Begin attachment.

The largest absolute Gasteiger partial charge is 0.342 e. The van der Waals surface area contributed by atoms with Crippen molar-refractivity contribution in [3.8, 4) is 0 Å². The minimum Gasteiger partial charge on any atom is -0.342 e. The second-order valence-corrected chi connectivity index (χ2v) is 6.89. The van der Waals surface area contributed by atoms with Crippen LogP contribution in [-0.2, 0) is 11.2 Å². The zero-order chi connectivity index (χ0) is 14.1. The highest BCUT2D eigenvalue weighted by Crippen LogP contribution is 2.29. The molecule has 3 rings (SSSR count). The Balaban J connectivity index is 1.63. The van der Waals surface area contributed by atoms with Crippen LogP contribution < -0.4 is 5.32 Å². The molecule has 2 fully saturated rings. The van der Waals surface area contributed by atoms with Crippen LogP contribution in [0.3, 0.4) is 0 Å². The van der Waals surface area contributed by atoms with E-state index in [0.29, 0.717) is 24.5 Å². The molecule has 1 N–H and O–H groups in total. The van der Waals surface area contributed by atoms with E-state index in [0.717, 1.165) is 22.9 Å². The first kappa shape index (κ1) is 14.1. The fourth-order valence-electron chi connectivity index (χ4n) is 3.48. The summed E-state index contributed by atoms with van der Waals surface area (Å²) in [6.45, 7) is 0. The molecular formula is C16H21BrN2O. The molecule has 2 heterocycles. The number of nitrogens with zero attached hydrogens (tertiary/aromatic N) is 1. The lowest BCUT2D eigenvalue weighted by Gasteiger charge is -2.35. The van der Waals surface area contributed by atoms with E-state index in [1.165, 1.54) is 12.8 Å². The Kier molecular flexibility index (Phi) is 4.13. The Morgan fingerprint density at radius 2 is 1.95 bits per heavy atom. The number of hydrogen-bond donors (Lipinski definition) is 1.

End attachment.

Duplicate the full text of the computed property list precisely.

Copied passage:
The largest absolute Gasteiger partial charge is 0.342 e. The van der Waals surface area contributed by atoms with Crippen molar-refractivity contribution in [3.8, 4) is 0 Å². The minimum Gasteiger partial charge on any atom is -0.342 e. The second-order valence-corrected chi connectivity index (χ2v) is 6.89. The van der Waals surface area contributed by atoms with Crippen LogP contribution in [-0.2, 0) is 11.2 Å². The zero-order chi connectivity index (χ0) is 14.1. The highest BCUT2D eigenvalue weighted by Crippen LogP contribution is 2.29. The molecule has 3 rings (SSSR count). The Balaban J connectivity index is 1.63. The van der Waals surface area contributed by atoms with Crippen LogP contribution < -0.4 is 5.32 Å². The molecule has 2 fully saturated rings. The van der Waals surface area contributed by atoms with Crippen LogP contribution in [0.3, 0.4) is 0 Å². The van der Waals surface area contributed by atoms with E-state index in [0.29, 0.717) is 24.5 Å². The molecule has 1 N–H and O–H groups in total. The van der Waals surface area contributed by atoms with E-state index in [0.717, 1.165) is 22.9 Å². The first kappa shape index (κ1) is 14.1. The fourth-order valence-electron chi connectivity index (χ4n) is 3.48. The summed E-state index contributed by atoms with van der Waals surface area (Å²) in [6.45, 7) is 0. The molecular formula is C16H21BrN2O. The molecule has 2 heterocycles. The number of nitrogens with zero attached hydrogens (tertiary/aromatic N) is 1. The lowest BCUT2D eigenvalue weighted by Gasteiger charge is -2.35. The van der Waals surface area contributed by atoms with E-state index in [1.165, 1.54) is 12.8 Å². The Kier molecular flexibility index (Phi) is 4.13. The Morgan fingerprint density at radius 2 is 1.95 bits per heavy atom. The number of hydrogen-bond donors (Lipinski definition) is 1.